For many in the UK’s hospitality industry, Brexit will define the end of an era for cheap front-line labour. However, regardless of the fact we remain uncertain about the details of how (and when) it will unfold, it seems the sheer anxiety of Brexit’s arrival has triggered the end of that era already.
Currently, 15% of the 4.5 million people in the UK’s hospitality industry are EU nationals and research shows businesses can expect to lose up to 30% of those workers once Brexit hits. Needless to say, this number is terrifying for employers, who must figure out ways to replace those workers while keeping their businesses afloat. Even before Brexit arrives and forces this large pool of workers to leave the UK, businesses are taking pre-emptive measures to fill the gap – and it’s already driving up costs across the industry.
First comes the upfront costs of attracting and hiring local talent who, according to research by hospitality recruiter The Change Group, expect an average 18% higher salary than their EU counterparts. Managing this spike in labour costs while still turning a profit forces companies to shift their labour strategies to focus on “quality over quantity” when it comes to staff – a strategy that is in itself expensive.
On top of this higher salary baseline, it has kick-started a cycle in which companies are forced to push up wages even higher to make their job more desirable compared with competitors or risk losing the ability to attract long-term local staff. In fact, data from independent job board CV-Library reveals average salaries across the UK have reached a five-year high and salaries in hospitality specifically will continue to rise by 10% a year as a result of Brexit-related staffing changes.
It also means companies are having to increasingly invest in ways to retain the talent they have or plan to have in the future. Many businesses have started to buy technology and systems to help reduce staff turnover, including tools for better training and development, fostering a more engaging workplace culture, and strengthening transparency and trust from management. Of course all this costs money and significantly hits profits. Earlier this year JD Wetherspoon reported profits down 10% despite consistently strong sales growth as its revenues weren’t translating into profits because of higher costs for retaining staff.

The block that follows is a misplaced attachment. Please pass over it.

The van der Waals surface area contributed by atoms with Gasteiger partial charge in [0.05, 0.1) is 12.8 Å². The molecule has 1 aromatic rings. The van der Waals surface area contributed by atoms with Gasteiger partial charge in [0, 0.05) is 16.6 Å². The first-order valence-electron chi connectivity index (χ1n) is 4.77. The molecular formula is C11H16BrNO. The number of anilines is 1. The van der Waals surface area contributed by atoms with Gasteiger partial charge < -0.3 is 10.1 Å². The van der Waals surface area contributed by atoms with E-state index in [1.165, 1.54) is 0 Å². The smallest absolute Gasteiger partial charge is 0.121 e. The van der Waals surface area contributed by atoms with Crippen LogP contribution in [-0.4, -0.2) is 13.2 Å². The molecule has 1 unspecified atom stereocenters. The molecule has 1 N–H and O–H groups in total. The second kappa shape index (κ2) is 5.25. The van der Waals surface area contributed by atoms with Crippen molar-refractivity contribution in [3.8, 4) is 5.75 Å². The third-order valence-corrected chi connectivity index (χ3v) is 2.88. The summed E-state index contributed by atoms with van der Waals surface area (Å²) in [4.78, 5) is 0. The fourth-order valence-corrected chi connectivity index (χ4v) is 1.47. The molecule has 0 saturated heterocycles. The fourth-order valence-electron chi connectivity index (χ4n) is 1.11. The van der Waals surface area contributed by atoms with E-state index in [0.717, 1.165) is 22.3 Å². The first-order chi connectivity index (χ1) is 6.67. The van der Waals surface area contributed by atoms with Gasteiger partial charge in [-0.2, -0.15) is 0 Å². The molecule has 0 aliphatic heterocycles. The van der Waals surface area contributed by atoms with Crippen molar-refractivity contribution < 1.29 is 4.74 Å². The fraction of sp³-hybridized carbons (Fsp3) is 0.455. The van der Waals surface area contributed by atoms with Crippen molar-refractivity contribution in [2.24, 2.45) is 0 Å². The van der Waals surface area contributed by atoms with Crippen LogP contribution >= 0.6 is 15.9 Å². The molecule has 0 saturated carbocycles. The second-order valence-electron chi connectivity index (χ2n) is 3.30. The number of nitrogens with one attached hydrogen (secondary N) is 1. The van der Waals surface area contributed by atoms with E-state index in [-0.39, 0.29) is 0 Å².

Many job-seekers have realised this is a great time to apply for hospitality roles as they are likely to receive higher pay, better benefits and a more engaging workplace culture than they would have enjoyed pre-Brexit. In fact, applications for hospitality roles have increased almost 50% month-on-month this year as people take advantage of this rise in pay. On top of that, opportunities are becoming endless as employers open up as many roles as possible. Travelodge, which announced it aims to recruit 3,000 students this summer in an attempt to be “Brexit ready”, is just one example.
This means the beginning of the end for cheap front-line labour is already well under way. As hospitality employers, simply dwelling on the fears of high costs will do little to prepare you for the inevitable. As competitors begin to get a head start, falling behind in strengthening your workplace culture and boosting methods for retention could cost you the success of your business. The best course of action would be to accept these new costs and focus on the strategy shift. At the end of the day, it means being as efficient and lean as possible with your staff and operations – why not try to view that as a silver lining to all this chaos?
Source: Propel Newsletter.